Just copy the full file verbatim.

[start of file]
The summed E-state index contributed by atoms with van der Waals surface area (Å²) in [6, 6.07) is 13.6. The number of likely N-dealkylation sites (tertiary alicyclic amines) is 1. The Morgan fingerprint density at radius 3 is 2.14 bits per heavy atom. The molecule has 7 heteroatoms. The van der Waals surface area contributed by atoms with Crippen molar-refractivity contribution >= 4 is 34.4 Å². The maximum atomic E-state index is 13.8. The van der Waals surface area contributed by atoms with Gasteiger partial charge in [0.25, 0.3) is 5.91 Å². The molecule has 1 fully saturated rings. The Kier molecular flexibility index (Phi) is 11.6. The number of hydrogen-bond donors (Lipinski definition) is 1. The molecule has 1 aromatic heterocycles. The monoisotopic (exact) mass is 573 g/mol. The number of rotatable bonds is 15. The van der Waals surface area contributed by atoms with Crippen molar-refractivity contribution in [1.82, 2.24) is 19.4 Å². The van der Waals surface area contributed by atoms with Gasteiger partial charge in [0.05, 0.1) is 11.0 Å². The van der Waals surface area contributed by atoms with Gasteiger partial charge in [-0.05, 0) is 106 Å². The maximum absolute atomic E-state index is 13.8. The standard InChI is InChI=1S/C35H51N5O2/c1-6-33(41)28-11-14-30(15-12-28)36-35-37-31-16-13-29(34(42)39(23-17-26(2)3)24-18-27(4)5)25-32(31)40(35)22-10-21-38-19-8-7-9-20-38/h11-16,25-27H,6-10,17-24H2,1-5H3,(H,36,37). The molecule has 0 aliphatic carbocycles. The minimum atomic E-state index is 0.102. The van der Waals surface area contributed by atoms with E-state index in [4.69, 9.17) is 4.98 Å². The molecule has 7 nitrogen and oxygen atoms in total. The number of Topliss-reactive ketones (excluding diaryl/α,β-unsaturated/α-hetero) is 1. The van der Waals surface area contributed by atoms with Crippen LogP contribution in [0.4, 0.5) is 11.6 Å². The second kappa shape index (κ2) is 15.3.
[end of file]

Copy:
The summed E-state index contributed by atoms with van der Waals surface area (Å²) in [6, 6.07) is 13.6. The number of likely N-dealkylation sites (tertiary alicyclic amines) is 1. The Morgan fingerprint density at radius 3 is 2.14 bits per heavy atom. The molecule has 7 heteroatoms. The van der Waals surface area contributed by atoms with Crippen molar-refractivity contribution >= 4 is 34.4 Å². The maximum atomic E-state index is 13.8. The van der Waals surface area contributed by atoms with Gasteiger partial charge in [0.25, 0.3) is 5.91 Å². The molecule has 1 fully saturated rings. The Kier molecular flexibility index (Phi) is 11.6. The number of hydrogen-bond donors (Lipinski definition) is 1. The molecule has 1 aromatic heterocycles. The monoisotopic (exact) mass is 573 g/mol. The number of rotatable bonds is 15. The van der Waals surface area contributed by atoms with Crippen molar-refractivity contribution in [1.82, 2.24) is 19.4 Å². The van der Waals surface area contributed by atoms with Gasteiger partial charge in [0.05, 0.1) is 11.0 Å². The van der Waals surface area contributed by atoms with Gasteiger partial charge in [-0.05, 0) is 106 Å². The maximum absolute atomic E-state index is 13.8. The standard InChI is InChI=1S/C35H51N5O2/c1-6-33(41)28-11-14-30(15-12-28)36-35-37-31-16-13-29(34(42)39(23-17-26(2)3)24-18-27(4)5)25-32(31)40(35)22-10-21-38-19-8-7-9-20-38/h11-16,25-27H,6-10,17-24H2,1-5H3,(H,36,37). The molecule has 0 aliphatic carbocycles. The minimum atomic E-state index is 0.102. The van der Waals surface area contributed by atoms with E-state index in [4.69, 9.17) is 4.98 Å². The molecule has 7 nitrogen and oxygen atoms in total. The number of Topliss-reactive ketones (excluding diaryl/α,β-unsaturated/α-hetero) is 1. The van der Waals surface area contributed by atoms with Crippen LogP contribution in [0.4, 0.5) is 11.6 Å². The second kappa shape index (κ2) is 15.3.